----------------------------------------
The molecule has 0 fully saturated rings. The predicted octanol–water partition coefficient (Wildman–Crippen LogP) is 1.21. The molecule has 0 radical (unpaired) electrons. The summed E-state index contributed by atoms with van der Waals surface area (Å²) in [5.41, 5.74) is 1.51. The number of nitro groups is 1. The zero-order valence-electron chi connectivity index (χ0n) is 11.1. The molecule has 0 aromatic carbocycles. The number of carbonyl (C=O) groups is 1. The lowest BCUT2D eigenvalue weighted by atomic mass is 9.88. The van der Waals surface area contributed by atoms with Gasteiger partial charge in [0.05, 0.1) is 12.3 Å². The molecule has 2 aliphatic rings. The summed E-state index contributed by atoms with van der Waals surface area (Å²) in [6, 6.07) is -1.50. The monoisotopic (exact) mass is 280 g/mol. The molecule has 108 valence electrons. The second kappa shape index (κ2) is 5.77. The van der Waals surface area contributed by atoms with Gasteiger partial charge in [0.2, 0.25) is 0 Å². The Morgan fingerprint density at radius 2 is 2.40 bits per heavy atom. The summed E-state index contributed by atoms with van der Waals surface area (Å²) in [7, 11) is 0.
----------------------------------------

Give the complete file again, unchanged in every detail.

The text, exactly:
The molecule has 0 fully saturated rings. The predicted octanol–water partition coefficient (Wildman–Crippen LogP) is 1.21. The molecule has 0 radical (unpaired) electrons. The summed E-state index contributed by atoms with van der Waals surface area (Å²) in [5.41, 5.74) is 1.51. The number of nitro groups is 1. The zero-order valence-electron chi connectivity index (χ0n) is 11.1. The molecule has 0 aromatic carbocycles. The number of carbonyl (C=O) groups is 1. The lowest BCUT2D eigenvalue weighted by atomic mass is 9.88. The van der Waals surface area contributed by atoms with Gasteiger partial charge in [0.05, 0.1) is 12.3 Å². The molecule has 2 aliphatic rings. The summed E-state index contributed by atoms with van der Waals surface area (Å²) in [6, 6.07) is -1.50. The monoisotopic (exact) mass is 280 g/mol. The molecule has 108 valence electrons. The second kappa shape index (κ2) is 5.77. The van der Waals surface area contributed by atoms with Gasteiger partial charge in [0.2, 0.25) is 0 Å². The Morgan fingerprint density at radius 2 is 2.40 bits per heavy atom. The summed E-state index contributed by atoms with van der Waals surface area (Å²) in [7, 11) is 0.